I cannot stress enough that you MUST make the Weekly Review a habit if you expect GTD to work for you. If you don't do a Weekly Review, your system will quickly die in terms of its functionality. If that happens, your brain will stop trusting your system and take back the job of managing your commitments.

                I see that you've identified a 20,000 ft area of focus in your life--your physical health--and you've also identified a 10,000 ft project--the need to set up an exercise program to maintain it. I would suggest that you put "Set up exercise program" on your Projects list to start. I see you've already decided to start your workout program by doing yoga and I assume you've also already scheduled those 7am workout sessions on your calendar. From my perspective, the next thing you need to do is to sufficiently educate yourself about yoga to maximize the results of your workouts. The very next physical action that I can identify from that is "Surf Web for yoga techniques and workouts", and put it on your @Computer list. You might start that action by doing a Google search, but, in my opinion, that's far too granular to consider that as a next action because you'll likely have to peruse multiple web sites before you encounter all the information that you need.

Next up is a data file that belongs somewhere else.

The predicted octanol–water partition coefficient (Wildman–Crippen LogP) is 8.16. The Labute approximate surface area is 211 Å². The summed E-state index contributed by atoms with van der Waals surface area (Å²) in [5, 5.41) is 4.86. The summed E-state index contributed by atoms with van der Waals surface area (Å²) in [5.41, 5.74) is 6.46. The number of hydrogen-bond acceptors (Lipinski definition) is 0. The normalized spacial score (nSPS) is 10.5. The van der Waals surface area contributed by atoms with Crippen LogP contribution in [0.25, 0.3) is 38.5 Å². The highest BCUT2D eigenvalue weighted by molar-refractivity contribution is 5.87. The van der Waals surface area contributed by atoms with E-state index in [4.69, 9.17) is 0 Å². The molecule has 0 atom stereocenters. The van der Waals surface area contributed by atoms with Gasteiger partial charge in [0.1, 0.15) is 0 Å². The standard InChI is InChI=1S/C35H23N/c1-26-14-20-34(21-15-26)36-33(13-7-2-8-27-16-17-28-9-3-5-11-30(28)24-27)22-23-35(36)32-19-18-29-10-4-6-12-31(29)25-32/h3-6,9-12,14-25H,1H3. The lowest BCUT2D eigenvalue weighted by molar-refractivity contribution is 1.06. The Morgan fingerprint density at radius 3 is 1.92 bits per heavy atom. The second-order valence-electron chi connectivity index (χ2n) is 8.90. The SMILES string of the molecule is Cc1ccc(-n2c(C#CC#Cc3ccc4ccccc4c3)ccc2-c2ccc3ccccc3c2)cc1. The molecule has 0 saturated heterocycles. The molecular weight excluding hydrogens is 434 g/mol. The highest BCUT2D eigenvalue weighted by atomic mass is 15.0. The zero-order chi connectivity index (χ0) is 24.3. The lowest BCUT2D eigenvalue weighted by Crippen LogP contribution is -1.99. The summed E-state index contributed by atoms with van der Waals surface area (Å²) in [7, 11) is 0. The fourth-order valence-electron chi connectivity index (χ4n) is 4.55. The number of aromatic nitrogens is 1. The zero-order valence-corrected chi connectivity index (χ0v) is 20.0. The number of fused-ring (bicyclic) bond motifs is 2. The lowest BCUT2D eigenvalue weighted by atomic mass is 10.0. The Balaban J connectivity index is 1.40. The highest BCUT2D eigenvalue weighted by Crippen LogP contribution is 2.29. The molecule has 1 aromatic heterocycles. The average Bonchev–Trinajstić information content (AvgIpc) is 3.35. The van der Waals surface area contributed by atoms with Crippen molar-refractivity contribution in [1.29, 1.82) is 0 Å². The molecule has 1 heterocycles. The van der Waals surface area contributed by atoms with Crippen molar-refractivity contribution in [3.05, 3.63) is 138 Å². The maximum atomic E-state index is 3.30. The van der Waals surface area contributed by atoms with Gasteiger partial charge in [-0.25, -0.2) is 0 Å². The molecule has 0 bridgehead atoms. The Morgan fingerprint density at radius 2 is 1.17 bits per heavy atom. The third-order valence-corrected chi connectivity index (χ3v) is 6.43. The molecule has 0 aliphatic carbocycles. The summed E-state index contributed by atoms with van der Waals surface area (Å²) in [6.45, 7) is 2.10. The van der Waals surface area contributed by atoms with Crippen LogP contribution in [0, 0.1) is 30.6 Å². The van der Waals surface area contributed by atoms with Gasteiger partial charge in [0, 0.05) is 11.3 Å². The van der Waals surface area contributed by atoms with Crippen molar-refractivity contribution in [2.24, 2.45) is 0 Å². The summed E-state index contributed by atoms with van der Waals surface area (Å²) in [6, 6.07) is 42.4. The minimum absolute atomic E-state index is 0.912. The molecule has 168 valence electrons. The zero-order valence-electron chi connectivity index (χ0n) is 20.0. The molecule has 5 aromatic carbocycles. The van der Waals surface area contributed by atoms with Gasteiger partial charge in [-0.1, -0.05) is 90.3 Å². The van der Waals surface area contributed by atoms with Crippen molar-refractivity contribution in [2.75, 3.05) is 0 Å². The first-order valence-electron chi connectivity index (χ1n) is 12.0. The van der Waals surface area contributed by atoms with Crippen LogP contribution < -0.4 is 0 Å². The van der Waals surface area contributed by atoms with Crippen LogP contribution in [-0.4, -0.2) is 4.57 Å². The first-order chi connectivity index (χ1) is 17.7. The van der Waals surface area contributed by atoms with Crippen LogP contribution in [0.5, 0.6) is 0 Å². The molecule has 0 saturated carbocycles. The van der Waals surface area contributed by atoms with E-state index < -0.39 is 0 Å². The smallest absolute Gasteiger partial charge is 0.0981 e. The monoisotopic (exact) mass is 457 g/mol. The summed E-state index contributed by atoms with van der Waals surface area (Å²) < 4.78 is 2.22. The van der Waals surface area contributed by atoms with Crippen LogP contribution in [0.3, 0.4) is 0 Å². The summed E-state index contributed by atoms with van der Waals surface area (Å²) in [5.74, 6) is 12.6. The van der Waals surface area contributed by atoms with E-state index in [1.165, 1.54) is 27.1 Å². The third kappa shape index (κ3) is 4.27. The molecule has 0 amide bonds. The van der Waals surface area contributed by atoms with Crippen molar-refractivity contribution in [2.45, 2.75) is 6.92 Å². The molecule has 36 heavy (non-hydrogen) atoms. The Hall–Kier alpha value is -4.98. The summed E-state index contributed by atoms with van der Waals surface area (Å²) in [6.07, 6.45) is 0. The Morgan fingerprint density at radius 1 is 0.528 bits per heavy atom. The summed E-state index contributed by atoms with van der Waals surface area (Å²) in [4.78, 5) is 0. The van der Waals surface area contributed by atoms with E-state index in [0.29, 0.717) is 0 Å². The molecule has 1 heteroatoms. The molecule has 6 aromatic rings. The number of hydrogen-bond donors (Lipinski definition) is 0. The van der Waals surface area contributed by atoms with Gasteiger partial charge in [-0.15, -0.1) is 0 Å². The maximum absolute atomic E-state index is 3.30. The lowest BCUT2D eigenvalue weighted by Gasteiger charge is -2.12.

Best of luck!

                Comment


                • #9
                  The next action is....

                  Just in case you might miss this, like me....

                  A perfectly legitimate next action to "bookmark" is, "Brainstorm actions for x project" or "Think about x project" or "Outline steps for x project."

                  Thinking is a very important part of any job. Just because you need to put down a next "action" doesn't mean it can't be taking time to do some thinking and planning...

                  Best Wishes,
                  Gordon

                  Comment


                  • #10
                    Originally posted by BigStory View Post
                    A perfectly legitimate next action to "bookmark" is, "Brainstorm actions for x project" or "Think about x project" or "Outline steps for x project."

                    Thinking is a very important part of any job. Just because you need to put down a next "action" doesn't mean it can't be taking time to do some thinking and planning...
                    Very true.

                    Unfortunately, I find that these are the kinds of tasks I have trouble actually moving forward. Too vague, I think. I need something more precise, and it's hard to be precise about brainstorming tasks. Maybe "brainstorm X project: what are requirements for widget master design?"

                    How do others handle this kind of stuff?

                    Katherine

                    Comment


                    • #11
                      Originally posted by kewms View Post